Originally Posted by cid67
I think you guys may have missed the fact that the screen door like effect he is seeing is diamond shaped and these sets pixels are square in shape.
No, all of the wobulated DLPs have the pizels of the DMD essentially rotated 45°, resulting in the "diamond" shape (they aren't really diamond, but squares turned 45°). They have half the pixel count of a full 1080x1920 frame, and display a frame from two "passes". The second pass is created by a mirror that shifts the output over one pixel, so one "diamond" should display in between two in the next column. So essentially, the pixels tend to overlap. That's why I suggest the wobulation actuator (which shifts the mirror) may not be shifting, because you shouldn't be able to see the individual diamonds, because they'd overlap and prevent the dark lines from being visible. Instead, you should see a zig-zag pattern, but you'd tend to see lines that were brighter, rather than darker, with the brighter portions being the overlap.
Originally Posted by tekkie1958
And if it were taken at the wrong speed?
With the above explanation in mind, if your camera took the picture at a speed that only captured half of the frame (half of a frame is "painted" in 1/120th of a second, so it takes 1/60th of a second for the whole frame to be rendered), then you'd see exactly that... half of the frame. And half of the frame would look exactly like your screen shots. In the next 120th of a second, what you see in your screen shot would be shifted over one pixel column, and the overlapping would remove those lines. So if your camera is taking the shot fast enough that only a partial frame is being captured, the shots show what they should. But if it's 1/60th a second or longer, then it sounds like your TV isn't shifting the image over properly.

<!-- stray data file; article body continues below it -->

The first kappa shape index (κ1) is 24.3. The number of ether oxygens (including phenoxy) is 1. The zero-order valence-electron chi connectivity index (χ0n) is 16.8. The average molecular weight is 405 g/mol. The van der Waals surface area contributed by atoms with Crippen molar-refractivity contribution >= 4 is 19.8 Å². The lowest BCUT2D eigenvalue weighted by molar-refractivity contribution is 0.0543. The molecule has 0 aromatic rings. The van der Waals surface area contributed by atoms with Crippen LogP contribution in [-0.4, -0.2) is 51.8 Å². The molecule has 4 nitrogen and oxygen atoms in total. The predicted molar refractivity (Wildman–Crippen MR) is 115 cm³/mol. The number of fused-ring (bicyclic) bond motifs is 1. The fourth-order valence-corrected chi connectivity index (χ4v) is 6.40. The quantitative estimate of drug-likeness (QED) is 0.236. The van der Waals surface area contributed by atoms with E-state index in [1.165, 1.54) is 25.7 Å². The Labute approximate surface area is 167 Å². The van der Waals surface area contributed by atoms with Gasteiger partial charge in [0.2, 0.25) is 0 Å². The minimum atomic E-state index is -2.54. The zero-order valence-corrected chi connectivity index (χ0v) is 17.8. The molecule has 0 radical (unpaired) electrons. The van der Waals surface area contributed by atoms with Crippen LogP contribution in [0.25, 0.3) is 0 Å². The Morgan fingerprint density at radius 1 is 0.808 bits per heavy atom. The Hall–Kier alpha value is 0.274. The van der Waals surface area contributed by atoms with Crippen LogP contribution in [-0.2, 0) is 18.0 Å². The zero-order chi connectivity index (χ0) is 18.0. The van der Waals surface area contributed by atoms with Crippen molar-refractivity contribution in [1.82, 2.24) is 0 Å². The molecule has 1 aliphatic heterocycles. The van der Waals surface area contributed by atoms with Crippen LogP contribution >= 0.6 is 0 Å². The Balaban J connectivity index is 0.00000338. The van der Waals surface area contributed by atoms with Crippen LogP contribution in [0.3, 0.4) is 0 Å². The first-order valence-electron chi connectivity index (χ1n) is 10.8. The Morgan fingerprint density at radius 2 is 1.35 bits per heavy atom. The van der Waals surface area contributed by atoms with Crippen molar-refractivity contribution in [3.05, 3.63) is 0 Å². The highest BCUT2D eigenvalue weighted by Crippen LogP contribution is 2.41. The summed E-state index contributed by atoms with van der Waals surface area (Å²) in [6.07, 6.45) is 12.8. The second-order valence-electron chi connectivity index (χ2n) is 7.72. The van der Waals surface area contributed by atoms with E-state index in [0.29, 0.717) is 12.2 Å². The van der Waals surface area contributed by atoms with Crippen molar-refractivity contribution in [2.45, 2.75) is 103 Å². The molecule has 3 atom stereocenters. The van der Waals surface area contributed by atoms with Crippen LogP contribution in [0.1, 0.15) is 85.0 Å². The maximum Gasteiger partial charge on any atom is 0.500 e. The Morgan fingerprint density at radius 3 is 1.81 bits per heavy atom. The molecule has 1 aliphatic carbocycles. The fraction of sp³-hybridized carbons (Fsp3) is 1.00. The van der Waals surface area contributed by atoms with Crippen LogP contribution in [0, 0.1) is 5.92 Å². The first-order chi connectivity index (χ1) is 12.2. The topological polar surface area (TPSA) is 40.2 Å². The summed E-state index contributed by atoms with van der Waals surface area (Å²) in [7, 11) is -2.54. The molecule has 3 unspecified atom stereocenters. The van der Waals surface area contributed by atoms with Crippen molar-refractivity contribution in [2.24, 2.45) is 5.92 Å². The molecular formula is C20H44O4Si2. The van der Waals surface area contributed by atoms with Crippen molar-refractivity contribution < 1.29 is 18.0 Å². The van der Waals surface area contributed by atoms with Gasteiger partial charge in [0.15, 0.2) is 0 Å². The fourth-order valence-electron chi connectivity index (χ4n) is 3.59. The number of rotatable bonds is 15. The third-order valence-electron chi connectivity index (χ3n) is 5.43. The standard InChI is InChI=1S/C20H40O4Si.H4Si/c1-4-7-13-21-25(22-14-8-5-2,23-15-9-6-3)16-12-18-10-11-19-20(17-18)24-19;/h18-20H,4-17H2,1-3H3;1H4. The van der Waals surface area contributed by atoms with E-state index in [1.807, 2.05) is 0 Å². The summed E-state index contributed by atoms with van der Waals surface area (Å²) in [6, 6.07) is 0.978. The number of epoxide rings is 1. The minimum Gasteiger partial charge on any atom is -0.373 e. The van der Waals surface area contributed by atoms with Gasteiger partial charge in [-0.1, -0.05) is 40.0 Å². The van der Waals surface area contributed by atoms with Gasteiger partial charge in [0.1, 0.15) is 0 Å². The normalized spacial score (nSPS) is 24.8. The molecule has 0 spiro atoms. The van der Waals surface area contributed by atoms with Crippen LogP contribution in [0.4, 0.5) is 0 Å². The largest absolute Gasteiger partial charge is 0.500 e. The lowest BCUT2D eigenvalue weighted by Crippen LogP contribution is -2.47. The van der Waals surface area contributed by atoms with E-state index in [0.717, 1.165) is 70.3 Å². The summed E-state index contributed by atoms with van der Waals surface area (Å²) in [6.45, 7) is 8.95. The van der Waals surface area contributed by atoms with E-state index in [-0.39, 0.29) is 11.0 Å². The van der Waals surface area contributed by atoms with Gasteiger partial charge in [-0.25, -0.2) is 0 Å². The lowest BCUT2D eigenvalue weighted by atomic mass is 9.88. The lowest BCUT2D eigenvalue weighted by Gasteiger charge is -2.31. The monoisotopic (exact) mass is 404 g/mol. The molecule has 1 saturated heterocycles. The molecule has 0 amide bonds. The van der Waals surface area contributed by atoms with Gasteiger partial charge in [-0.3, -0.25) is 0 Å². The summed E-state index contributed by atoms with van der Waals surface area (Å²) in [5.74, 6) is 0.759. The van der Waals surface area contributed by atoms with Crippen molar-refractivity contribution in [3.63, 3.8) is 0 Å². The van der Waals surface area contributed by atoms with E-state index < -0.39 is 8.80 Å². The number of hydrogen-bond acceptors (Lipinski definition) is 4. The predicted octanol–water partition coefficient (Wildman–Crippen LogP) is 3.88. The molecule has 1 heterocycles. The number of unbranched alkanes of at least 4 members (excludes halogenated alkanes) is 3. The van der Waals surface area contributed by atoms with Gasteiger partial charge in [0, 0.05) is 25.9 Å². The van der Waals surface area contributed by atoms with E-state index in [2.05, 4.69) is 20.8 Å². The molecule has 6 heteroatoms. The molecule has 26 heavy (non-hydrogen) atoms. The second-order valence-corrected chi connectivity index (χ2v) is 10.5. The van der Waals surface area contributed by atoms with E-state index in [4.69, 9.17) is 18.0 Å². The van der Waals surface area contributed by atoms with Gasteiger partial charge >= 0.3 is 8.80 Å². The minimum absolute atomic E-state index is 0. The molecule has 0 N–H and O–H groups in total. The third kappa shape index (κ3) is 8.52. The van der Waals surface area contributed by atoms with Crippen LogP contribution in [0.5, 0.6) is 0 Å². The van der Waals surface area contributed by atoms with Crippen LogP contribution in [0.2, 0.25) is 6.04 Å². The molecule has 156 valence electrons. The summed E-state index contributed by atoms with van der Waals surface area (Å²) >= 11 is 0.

EDIT: A picture is worth 1000 words. If you look at figure 4 in this document
, it's a bit easier to understand how it works. The red outlines would represent the first half of the pixels, with the gray outlines representing what would be shown after 1/120th of a second, when the image is shifted over one column, and the second half of the pixels rendered overlapping the 1st half. Your screen shots look like only the red pixels (or only gray, take your pick). If your camera is at a fast enough shutter speed to only capture half of the frame, then that's to be expected. But if the shutter speed is long enough to capture both sub-frames, then the dark lines shouldn't be visible. And if they are, perhaps the mirror isn't "wobulating".